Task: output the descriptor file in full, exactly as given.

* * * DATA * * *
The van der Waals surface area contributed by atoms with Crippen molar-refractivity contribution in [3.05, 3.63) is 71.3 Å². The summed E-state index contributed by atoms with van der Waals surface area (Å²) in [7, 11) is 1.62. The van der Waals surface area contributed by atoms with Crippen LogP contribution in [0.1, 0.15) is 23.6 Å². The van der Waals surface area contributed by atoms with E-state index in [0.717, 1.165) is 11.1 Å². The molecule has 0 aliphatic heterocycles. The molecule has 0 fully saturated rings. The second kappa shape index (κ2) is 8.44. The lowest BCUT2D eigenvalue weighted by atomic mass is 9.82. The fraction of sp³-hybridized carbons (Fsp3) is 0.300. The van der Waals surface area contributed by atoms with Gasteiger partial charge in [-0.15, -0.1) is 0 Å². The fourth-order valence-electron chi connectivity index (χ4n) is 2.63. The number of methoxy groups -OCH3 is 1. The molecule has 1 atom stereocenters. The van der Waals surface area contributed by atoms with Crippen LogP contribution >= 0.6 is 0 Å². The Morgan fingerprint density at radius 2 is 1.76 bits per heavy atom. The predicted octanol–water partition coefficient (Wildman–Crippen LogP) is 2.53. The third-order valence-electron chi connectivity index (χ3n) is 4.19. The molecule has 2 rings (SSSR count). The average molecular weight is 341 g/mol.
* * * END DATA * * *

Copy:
The van der Waals surface area contributed by atoms with Crippen molar-refractivity contribution in [3.05, 3.63) is 71.3 Å². The summed E-state index contributed by atoms with van der Waals surface area (Å²) in [7, 11) is 1.62. The van der Waals surface area contributed by atoms with Crippen LogP contribution in [0.1, 0.15) is 23.6 Å². The van der Waals surface area contributed by atoms with E-state index in [0.717, 1.165) is 11.1 Å². The molecule has 0 aliphatic heterocycles. The molecule has 0 fully saturated rings. The second kappa shape index (κ2) is 8.44. The lowest BCUT2D eigenvalue weighted by atomic mass is 9.82. The fraction of sp³-hybridized carbons (Fsp3) is 0.300. The van der Waals surface area contributed by atoms with Gasteiger partial charge in [-0.15, -0.1) is 0 Å². The fourth-order valence-electron chi connectivity index (χ4n) is 2.63. The number of methoxy groups -OCH3 is 1. The molecule has 1 atom stereocenters. The van der Waals surface area contributed by atoms with Crippen LogP contribution >= 0.6 is 0 Å². The Morgan fingerprint density at radius 2 is 1.76 bits per heavy atom. The predicted octanol–water partition coefficient (Wildman–Crippen LogP) is 2.53. The third-order valence-electron chi connectivity index (χ3n) is 4.19. The molecule has 2 rings (SSSR count). The average molecular weight is 341 g/mol.